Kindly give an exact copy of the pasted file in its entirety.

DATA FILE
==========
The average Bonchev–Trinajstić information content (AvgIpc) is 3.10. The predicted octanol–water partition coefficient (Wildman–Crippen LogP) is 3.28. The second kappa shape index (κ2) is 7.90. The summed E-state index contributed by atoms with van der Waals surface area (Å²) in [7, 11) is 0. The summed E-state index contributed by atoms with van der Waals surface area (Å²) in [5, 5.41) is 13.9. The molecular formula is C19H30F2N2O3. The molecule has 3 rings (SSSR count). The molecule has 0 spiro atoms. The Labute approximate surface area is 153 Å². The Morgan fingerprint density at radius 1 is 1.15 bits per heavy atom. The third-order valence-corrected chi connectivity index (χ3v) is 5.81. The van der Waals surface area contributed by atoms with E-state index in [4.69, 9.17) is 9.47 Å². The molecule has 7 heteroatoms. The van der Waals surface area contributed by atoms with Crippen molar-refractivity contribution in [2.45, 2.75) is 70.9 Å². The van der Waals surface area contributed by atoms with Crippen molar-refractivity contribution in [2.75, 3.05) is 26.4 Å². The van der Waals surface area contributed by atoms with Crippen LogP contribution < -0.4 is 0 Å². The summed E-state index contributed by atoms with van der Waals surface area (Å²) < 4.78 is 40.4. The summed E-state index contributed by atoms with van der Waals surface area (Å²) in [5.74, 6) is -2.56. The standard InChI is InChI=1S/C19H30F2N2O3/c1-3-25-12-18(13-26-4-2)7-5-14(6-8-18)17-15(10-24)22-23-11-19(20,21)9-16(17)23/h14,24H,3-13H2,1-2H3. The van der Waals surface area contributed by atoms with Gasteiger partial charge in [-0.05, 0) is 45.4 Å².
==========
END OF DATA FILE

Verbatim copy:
The average Bonchev–Trinajstić information content (AvgIpc) is 3.10. The predicted octanol–water partition coefficient (Wildman–Crippen LogP) is 3.28. The second kappa shape index (κ2) is 7.90. The summed E-state index contributed by atoms with van der Waals surface area (Å²) in [7, 11) is 0. The summed E-state index contributed by atoms with van der Waals surface area (Å²) in [5, 5.41) is 13.9. The molecular formula is C19H30F2N2O3. The molecule has 3 rings (SSSR count). The molecule has 0 spiro atoms. The Labute approximate surface area is 153 Å². The Morgan fingerprint density at radius 1 is 1.15 bits per heavy atom. The third-order valence-corrected chi connectivity index (χ3v) is 5.81. The van der Waals surface area contributed by atoms with E-state index in [4.69, 9.17) is 9.47 Å². The molecule has 7 heteroatoms. The van der Waals surface area contributed by atoms with Crippen molar-refractivity contribution in [2.45, 2.75) is 70.9 Å². The van der Waals surface area contributed by atoms with Crippen molar-refractivity contribution in [2.75, 3.05) is 26.4 Å². The van der Waals surface area contributed by atoms with Crippen LogP contribution < -0.4 is 0 Å². The summed E-state index contributed by atoms with van der Waals surface area (Å²) < 4.78 is 40.4. The summed E-state index contributed by atoms with van der Waals surface area (Å²) in [5.74, 6) is -2.56. The standard InChI is InChI=1S/C19H30F2N2O3/c1-3-25-12-18(13-26-4-2)7-5-14(6-8-18)17-15(10-24)22-23-11-19(20,21)9-16(17)23/h14,24H,3-13H2,1-2H3. The van der Waals surface area contributed by atoms with Gasteiger partial charge in [-0.05, 0) is 45.4 Å².